OKLAHOMA CITY – Hundreds of thousands of Oklahomans flocked to the polls on Tuesday to cast their vote in the primary election.
In many locations across the state, voters were met by long lines and delays.
If you believed there were more people at the polls this Tuesday than in years past, you are correct.
This year, officials with the Oklahoma State Election Board say 39.5 percent of registered voters exercised their right to vote in the presidential preferential primary.
Bryan Dean, with the Oklahoma State Election Board, says voters turned out in record numbers for Tuesday’s presidential primary election.
On Tuesday, 335,554 Oklahoma Democrats and Independents voted, choosing Bernie Sanders over Hillary Clinton for the Democratic nomination.
On the other hand, 459,542 Republicans voted in the election, selecting Ted Cruz over Donald Trump and Marco Rubio.
“For a presidential primary, this is record turnout,” Dean told NewsChannel 4.
He says Tuesday’s numbers compare to the presidential primary election in 2008, which set the previous voter turnout record for the state.
According to data from the Oklahoma State Election Board, 417,207 Oklahoma Democrats cast their vote in the primary election in 2008.
During that same election, 335,054 Oklahoma Republicans cast their votes.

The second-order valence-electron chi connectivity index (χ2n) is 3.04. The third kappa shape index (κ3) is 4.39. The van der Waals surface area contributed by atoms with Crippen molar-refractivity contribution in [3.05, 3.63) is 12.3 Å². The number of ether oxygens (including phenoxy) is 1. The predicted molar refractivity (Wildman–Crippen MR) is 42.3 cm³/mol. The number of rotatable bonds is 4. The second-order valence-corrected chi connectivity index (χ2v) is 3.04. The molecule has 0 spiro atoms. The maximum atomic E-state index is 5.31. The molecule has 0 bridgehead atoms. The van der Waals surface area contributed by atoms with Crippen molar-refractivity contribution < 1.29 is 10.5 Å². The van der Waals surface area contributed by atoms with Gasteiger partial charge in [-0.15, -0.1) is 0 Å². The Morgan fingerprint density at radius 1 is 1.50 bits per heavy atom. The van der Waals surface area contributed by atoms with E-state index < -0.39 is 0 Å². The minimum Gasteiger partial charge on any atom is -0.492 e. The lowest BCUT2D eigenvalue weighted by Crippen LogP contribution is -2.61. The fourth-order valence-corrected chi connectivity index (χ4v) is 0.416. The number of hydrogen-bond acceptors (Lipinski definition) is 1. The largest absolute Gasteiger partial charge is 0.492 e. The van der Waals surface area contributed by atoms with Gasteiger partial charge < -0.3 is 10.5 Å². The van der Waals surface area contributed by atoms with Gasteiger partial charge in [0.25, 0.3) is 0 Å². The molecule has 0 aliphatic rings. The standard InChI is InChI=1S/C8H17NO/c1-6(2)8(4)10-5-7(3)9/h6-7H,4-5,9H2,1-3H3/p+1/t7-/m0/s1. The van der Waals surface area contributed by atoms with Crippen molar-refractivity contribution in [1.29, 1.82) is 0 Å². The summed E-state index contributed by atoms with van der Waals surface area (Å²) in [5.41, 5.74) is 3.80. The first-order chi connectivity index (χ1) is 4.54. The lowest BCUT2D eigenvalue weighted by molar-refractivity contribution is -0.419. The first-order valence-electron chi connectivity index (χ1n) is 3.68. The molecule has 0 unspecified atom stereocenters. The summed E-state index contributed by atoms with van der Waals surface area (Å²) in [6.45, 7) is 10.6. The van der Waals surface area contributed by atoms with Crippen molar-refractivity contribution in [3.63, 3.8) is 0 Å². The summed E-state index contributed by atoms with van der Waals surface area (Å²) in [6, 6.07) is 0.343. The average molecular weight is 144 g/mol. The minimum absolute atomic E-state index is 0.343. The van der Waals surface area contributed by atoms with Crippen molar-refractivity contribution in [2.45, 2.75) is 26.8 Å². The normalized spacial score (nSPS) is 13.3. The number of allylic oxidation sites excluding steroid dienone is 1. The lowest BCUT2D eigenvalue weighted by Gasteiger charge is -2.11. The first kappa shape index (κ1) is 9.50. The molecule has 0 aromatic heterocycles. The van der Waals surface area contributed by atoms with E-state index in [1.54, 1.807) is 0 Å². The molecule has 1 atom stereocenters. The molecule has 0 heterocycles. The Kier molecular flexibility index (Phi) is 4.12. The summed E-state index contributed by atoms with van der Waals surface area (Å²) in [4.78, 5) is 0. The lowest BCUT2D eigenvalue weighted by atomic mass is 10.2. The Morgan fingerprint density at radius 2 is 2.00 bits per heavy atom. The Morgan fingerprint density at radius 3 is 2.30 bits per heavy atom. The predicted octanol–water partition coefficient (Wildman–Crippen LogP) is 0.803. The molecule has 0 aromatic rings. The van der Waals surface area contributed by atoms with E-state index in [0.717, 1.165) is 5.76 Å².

In all, Oklahomans selected Hillary Clinton in a landslide over Barack Obama and John McCain finished slightly ahead of Mike Huckabee.
Dean says the Democratic and Republican numbers were both record-setting.
However, Tuesday’s numbers set a new turnout record for Republicans.
When asked why he feels so many voters turned out for this election, Dean says that when you don’t have an incumbent president, people often feel like they can have more of an impact with their vote.
As an example, voter turnout numbers dropped drastically in 2012 when Barack Obama was running for his second term.
During that election, only 112,771 Oklahoma Democrats voted, giving Barack Obama the overwhelming majority.
Also, 286,523 Oklahoma Republicans cast their votes in favor or Rick Santorum over Mitt Romney.
Dean says he believes the attention that the candidates paid to Oklahoma played a big role in turnout at the polls.
“Never has the state seen this much attention by candidates before,” Dean said.
Dean says he expects to see ever greater turnout in the general election this November.